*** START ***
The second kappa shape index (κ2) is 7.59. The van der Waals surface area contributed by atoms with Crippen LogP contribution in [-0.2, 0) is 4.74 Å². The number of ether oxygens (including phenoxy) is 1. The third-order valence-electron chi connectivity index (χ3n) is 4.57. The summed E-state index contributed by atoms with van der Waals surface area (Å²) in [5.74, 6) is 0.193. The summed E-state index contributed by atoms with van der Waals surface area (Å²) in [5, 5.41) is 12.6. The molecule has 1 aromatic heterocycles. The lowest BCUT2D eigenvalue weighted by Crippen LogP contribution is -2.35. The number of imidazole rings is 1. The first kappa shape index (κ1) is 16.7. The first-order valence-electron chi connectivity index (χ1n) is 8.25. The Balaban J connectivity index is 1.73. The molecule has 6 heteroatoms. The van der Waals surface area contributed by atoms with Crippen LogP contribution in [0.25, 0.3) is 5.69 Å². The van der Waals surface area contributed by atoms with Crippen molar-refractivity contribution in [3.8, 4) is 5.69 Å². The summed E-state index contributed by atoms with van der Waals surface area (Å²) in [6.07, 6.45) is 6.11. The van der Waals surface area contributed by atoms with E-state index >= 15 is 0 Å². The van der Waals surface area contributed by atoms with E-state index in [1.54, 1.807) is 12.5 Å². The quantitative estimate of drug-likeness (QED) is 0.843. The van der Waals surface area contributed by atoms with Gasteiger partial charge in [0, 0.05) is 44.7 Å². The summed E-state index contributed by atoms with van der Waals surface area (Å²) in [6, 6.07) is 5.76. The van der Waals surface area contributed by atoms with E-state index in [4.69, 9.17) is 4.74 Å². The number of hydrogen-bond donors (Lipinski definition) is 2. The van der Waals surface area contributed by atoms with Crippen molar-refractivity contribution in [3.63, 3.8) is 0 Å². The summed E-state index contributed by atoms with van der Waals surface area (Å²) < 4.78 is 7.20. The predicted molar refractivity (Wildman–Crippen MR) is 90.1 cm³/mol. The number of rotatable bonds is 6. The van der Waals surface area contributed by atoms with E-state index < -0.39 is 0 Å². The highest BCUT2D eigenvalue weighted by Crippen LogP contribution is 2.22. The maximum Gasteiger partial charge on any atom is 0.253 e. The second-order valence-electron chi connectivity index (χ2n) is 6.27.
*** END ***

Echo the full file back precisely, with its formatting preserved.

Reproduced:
The second kappa shape index (κ2) is 7.59. The van der Waals surface area contributed by atoms with Crippen LogP contribution in [-0.2, 0) is 4.74 Å². The number of ether oxygens (including phenoxy) is 1. The third-order valence-electron chi connectivity index (χ3n) is 4.57. The summed E-state index contributed by atoms with van der Waals surface area (Å²) in [5.74, 6) is 0.193. The summed E-state index contributed by atoms with van der Waals surface area (Å²) in [5, 5.41) is 12.6. The molecule has 1 aromatic heterocycles. The lowest BCUT2D eigenvalue weighted by Crippen LogP contribution is -2.35. The number of imidazole rings is 1. The first kappa shape index (κ1) is 16.7. The first-order valence-electron chi connectivity index (χ1n) is 8.25. The Balaban J connectivity index is 1.73. The molecule has 6 heteroatoms. The van der Waals surface area contributed by atoms with Crippen LogP contribution in [0.25, 0.3) is 5.69 Å². The van der Waals surface area contributed by atoms with Crippen molar-refractivity contribution in [3.8, 4) is 5.69 Å². The summed E-state index contributed by atoms with van der Waals surface area (Å²) in [6.07, 6.45) is 6.11. The van der Waals surface area contributed by atoms with E-state index >= 15 is 0 Å². The van der Waals surface area contributed by atoms with E-state index in [1.54, 1.807) is 12.5 Å². The quantitative estimate of drug-likeness (QED) is 0.843. The van der Waals surface area contributed by atoms with Gasteiger partial charge in [0, 0.05) is 44.7 Å². The summed E-state index contributed by atoms with van der Waals surface area (Å²) in [6, 6.07) is 5.76. The van der Waals surface area contributed by atoms with E-state index in [4.69, 9.17) is 4.74 Å². The number of hydrogen-bond donors (Lipinski definition) is 2. The van der Waals surface area contributed by atoms with Crippen molar-refractivity contribution in [3.63, 3.8) is 0 Å². The summed E-state index contributed by atoms with van der Waals surface area (Å²) < 4.78 is 7.20. The predicted molar refractivity (Wildman–Crippen MR) is 90.1 cm³/mol. The number of rotatable bonds is 6. The van der Waals surface area contributed by atoms with E-state index < -0.39 is 0 Å². The highest BCUT2D eigenvalue weighted by Crippen LogP contribution is 2.22. The maximum Gasteiger partial charge on any atom is 0.253 e. The second-order valence-electron chi connectivity index (χ2n) is 6.27.